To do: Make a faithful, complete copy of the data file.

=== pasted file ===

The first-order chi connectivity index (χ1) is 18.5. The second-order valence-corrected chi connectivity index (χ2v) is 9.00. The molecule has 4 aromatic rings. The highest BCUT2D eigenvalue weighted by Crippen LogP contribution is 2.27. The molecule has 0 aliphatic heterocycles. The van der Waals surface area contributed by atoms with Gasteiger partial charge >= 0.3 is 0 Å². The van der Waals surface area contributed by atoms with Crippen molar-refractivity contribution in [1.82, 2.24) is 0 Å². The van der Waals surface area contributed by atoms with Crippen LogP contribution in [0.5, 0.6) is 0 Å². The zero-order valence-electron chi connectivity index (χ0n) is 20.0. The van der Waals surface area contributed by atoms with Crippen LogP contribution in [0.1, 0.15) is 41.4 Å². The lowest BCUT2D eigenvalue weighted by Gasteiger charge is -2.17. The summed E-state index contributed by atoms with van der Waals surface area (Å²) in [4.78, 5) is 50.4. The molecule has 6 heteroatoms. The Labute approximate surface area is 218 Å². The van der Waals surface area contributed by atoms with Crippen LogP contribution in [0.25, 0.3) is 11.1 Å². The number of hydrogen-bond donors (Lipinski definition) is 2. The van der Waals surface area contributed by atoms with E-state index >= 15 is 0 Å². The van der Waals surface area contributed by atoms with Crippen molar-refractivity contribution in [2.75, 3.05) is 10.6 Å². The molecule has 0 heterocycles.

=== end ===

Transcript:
The first-order chi connectivity index (χ1) is 18.5. The second-order valence-corrected chi connectivity index (χ2v) is 9.00. The molecule has 4 aromatic rings. The highest BCUT2D eigenvalue weighted by Crippen LogP contribution is 2.27. The molecule has 0 aliphatic heterocycles. The van der Waals surface area contributed by atoms with Gasteiger partial charge >= 0.3 is 0 Å². The van der Waals surface area contributed by atoms with Crippen molar-refractivity contribution in [1.82, 2.24) is 0 Å². The van der Waals surface area contributed by atoms with Crippen LogP contribution in [0.5, 0.6) is 0 Å². The zero-order valence-electron chi connectivity index (χ0n) is 20.0. The van der Waals surface area contributed by atoms with Crippen LogP contribution in [0.1, 0.15) is 41.4 Å². The lowest BCUT2D eigenvalue weighted by Gasteiger charge is -2.17. The summed E-state index contributed by atoms with van der Waals surface area (Å²) in [4.78, 5) is 50.4. The molecule has 6 heteroatoms. The Labute approximate surface area is 218 Å². The van der Waals surface area contributed by atoms with Crippen LogP contribution in [0.25, 0.3) is 11.1 Å². The number of hydrogen-bond donors (Lipinski definition) is 2. The van der Waals surface area contributed by atoms with E-state index >= 15 is 0 Å². The van der Waals surface area contributed by atoms with Crippen molar-refractivity contribution in [2.75, 3.05) is 10.6 Å². The molecule has 0 heterocycles.